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Drexel Engineering Students to Receive the Koerner Awards

May 16, 2013

Drexel alumnus, 2006 Engineering Leader of the Year and emeritus faculty member of the civil, architectural and environmental engineering department, Dr. Robert M. Koerner, ‘56 ‘63 and spouse Paula W. Koerner have donated a total of $50,000 to the College of Engineering to help support Drexel Engineering graduate students from their fund named, “The Koerner Family Awards for Graduate Students in the College of Engineering.” The fund will benefit graduate students Christopher Dennison, Caitlin Dillard, Gregory Ditzler, Jeffrey Kahn, Adam Rackes, Mark Scafetta, Paul Snyder and Gregory Vetterick. The students represent each engineering department and were selected by Dr. Joseph Hughes, dean of the College of Engineering.

The graduate students benefiting from the award had to fulfill the following requirements: Successful completion of the respective departmental candidacy examination toward a Ph.D.; proof of U.S. citizenship; submission of a resume and of a written summary of the research undertaken at the end of the academic year. Drexel congratulates the following students on receiving the Koerner Award:

Christopher Dennison ’14 is a third year doctoral student in mechanical engineering and mechanics. His research is focused on the development of large-scale (megawatt and up) electrical energy storage systems. Dennison is very grateful to have received the Koerner Family Award, as it will help him to push his research at an even faster pace than was previously possible.

Caitlin Dillard is currently a first year doctoral student in chemical and biological engineering. Her research focuses on self-assembly in conjugated polymer nanofibers for solar cell applications. With the encouragement of the Koerner Family Award, Dillard will continue her pursuit towards a path in academia.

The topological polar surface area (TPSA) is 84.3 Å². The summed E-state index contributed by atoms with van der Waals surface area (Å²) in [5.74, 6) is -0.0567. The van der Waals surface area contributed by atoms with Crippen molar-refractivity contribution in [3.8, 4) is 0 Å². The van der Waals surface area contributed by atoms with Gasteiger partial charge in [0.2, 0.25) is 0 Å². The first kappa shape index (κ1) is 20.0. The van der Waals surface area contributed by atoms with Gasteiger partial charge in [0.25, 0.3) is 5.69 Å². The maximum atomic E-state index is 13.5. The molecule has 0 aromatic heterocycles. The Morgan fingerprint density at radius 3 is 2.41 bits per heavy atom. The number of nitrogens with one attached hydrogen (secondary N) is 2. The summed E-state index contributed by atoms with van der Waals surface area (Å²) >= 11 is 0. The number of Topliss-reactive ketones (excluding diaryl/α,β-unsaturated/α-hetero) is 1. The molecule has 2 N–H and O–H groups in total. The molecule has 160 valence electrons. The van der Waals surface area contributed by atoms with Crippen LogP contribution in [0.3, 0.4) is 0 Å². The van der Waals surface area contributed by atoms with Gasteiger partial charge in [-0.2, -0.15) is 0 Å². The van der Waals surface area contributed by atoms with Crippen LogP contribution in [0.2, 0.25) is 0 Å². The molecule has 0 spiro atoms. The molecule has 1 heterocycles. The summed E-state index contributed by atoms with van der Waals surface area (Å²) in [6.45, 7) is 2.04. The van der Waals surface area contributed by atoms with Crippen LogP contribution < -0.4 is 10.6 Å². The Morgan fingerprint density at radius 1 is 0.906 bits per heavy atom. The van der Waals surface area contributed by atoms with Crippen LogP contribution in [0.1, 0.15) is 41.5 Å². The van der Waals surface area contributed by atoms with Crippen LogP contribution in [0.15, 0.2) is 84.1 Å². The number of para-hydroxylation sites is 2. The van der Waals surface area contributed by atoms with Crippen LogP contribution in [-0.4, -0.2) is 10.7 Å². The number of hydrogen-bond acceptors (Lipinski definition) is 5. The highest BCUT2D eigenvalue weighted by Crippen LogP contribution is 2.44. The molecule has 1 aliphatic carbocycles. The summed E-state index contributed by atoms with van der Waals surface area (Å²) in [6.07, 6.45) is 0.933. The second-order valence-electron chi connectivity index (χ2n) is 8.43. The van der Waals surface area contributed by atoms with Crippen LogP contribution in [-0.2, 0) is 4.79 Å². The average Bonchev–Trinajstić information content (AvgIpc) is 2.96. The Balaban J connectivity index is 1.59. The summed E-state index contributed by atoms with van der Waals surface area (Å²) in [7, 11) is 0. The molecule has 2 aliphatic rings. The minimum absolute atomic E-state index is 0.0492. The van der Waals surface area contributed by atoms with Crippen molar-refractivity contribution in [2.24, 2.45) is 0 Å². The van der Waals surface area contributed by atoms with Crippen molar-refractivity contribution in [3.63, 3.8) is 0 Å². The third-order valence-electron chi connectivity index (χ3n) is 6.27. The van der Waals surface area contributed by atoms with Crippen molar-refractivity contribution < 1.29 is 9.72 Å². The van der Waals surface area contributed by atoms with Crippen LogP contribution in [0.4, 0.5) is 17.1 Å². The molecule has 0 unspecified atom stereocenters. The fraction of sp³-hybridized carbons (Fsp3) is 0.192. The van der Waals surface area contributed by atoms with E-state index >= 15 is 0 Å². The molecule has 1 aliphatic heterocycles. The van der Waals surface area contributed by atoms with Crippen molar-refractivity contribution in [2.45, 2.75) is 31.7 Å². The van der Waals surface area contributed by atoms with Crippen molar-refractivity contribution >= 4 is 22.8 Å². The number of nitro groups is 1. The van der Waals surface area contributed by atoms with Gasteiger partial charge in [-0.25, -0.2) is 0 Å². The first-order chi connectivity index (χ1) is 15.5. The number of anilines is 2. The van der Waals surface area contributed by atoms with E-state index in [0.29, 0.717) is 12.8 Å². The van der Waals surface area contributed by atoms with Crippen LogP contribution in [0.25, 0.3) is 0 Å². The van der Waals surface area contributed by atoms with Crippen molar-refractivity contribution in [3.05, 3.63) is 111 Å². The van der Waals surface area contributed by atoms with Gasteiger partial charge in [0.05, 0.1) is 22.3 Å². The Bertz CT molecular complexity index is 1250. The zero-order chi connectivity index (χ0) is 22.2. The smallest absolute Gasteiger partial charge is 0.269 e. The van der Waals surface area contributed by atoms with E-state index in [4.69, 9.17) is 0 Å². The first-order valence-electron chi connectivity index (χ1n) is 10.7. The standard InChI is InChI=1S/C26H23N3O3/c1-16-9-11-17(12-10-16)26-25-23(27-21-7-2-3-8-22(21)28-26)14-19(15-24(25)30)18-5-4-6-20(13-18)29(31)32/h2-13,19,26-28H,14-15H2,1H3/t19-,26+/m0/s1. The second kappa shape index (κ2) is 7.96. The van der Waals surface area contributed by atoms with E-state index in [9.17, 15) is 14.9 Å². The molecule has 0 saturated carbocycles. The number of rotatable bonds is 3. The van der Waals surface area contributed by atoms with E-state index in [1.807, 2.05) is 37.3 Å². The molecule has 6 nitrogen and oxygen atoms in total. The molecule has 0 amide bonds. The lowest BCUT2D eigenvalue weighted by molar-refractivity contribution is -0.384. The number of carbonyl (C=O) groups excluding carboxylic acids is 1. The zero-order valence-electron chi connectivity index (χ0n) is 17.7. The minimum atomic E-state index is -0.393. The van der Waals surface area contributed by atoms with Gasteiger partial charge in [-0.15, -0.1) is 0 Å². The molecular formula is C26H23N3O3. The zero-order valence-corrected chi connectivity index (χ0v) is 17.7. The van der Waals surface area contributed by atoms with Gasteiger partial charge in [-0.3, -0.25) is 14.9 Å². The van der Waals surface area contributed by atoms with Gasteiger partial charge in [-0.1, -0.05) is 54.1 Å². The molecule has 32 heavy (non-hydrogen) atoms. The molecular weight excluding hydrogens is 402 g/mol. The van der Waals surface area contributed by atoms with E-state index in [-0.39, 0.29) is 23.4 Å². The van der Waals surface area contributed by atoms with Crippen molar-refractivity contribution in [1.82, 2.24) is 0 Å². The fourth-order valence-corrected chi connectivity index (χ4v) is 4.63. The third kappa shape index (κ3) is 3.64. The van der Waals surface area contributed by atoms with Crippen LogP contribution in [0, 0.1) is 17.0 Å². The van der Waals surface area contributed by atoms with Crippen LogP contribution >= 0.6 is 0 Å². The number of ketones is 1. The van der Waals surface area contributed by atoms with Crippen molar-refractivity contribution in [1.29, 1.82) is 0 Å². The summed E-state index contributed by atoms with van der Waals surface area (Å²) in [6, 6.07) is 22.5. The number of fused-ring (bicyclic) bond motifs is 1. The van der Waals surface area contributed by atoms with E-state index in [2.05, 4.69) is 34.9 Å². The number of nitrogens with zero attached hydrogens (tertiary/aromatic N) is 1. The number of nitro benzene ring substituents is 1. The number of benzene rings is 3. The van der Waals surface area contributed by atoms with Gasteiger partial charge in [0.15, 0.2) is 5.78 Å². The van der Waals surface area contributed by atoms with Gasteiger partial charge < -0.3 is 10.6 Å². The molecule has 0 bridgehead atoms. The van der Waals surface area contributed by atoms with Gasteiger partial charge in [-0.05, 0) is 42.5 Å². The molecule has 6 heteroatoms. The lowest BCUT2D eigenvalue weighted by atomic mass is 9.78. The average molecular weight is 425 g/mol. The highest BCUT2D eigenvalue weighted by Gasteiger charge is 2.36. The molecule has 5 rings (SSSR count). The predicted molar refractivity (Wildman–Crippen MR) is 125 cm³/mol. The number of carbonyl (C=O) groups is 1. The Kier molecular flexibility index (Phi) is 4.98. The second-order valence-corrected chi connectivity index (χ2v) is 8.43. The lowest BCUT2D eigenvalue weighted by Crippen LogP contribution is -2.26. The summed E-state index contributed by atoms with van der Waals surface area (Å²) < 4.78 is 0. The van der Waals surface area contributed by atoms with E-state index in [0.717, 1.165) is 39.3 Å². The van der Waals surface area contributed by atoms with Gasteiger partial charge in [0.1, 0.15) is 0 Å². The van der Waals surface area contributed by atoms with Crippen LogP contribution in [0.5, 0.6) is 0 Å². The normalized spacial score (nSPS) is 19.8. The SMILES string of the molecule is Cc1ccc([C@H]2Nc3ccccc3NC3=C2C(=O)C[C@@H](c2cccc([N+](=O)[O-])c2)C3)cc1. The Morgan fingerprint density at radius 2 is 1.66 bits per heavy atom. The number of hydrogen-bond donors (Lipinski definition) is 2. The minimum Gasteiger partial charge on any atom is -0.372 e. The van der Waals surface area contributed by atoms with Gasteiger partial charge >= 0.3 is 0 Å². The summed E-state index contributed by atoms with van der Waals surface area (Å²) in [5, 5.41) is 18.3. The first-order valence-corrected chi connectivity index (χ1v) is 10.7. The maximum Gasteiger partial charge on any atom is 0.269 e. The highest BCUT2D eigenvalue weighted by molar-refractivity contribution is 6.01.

Gregory Ditzier ’14 is a doctoral student in electrical & computer engineering. His research is in pattern recognition and machine learning with focuses on incremental / online learning algorithms for multiple expert systems in dynamic and uncertain environments. He has also has applied some of his machine learning research to the field of metagenomics. The Koerner family fellowship will allow Ditzier the opportunity to focus on his core research interests and disseminate his research at technical conferences.

Jeffrey C. Kahn, Jr. ‘15 is a doctoral candidate at the Laboratory of Biological Systems Analysis in mechanical engineering and mechanics. Kahn uses biologically-inspired robots to study how distributed, multi-modal sensory information can be used to aid in underwater navigation. He plans to use the Koerner Family Award to start a prototyping and robotics lab at home in support of further research.

Adams Rackes ‘15 is a research fellow and doctoral candidate in architectural engineering,. His research focuses on optimizing operational strategies to reduce energy use and improve indoor air quality (IAQ) in commercial buildings, and on using sensors and statistical methods to provide cost-effective, actionable IAQ information in real-time. The Koerner Family Award will allow Rackes to expand his field tests in buildings and to travel to conferences to present his findings.

Mark Scafetta ‘15 is a third year doctoral student studying materials science and engineering.  He is currently conducting thin film research on a class of materials known as perovskite oxides for uses in next generation electronic and optical devices. This award will enable Scafetta to enjoy his graduate school experience and allot more time to conduct experiments and potentially expedite his graduation.

Paul Snyder is currently a doctoral candidate in computer science. His research interests are in biologically inspired models of computation and in self-organization and emergence in distributed software systems. The Koerner award has provided a heartening boost as Snyder enters the last phase of his doctoral research and prepares to defend his dissertation.

Gregory Vetterick received his bachelor's and master’s degrees in materials science and engineering at Iowa State University. Vetterick chose to pursue a doctorate degree at Drexel University in materials science and engineering because it offered a completely different experience. The Koerner Award will give Vetterick the resources to efficiently complete his doctorate by 2014 and at the same time enhance his graduate student experience in Philadelphia.

With the Koerner Family’s contribution, Drexel Engineering has agreed to also contribute another $10,000 to support this effort from the dean’s fund.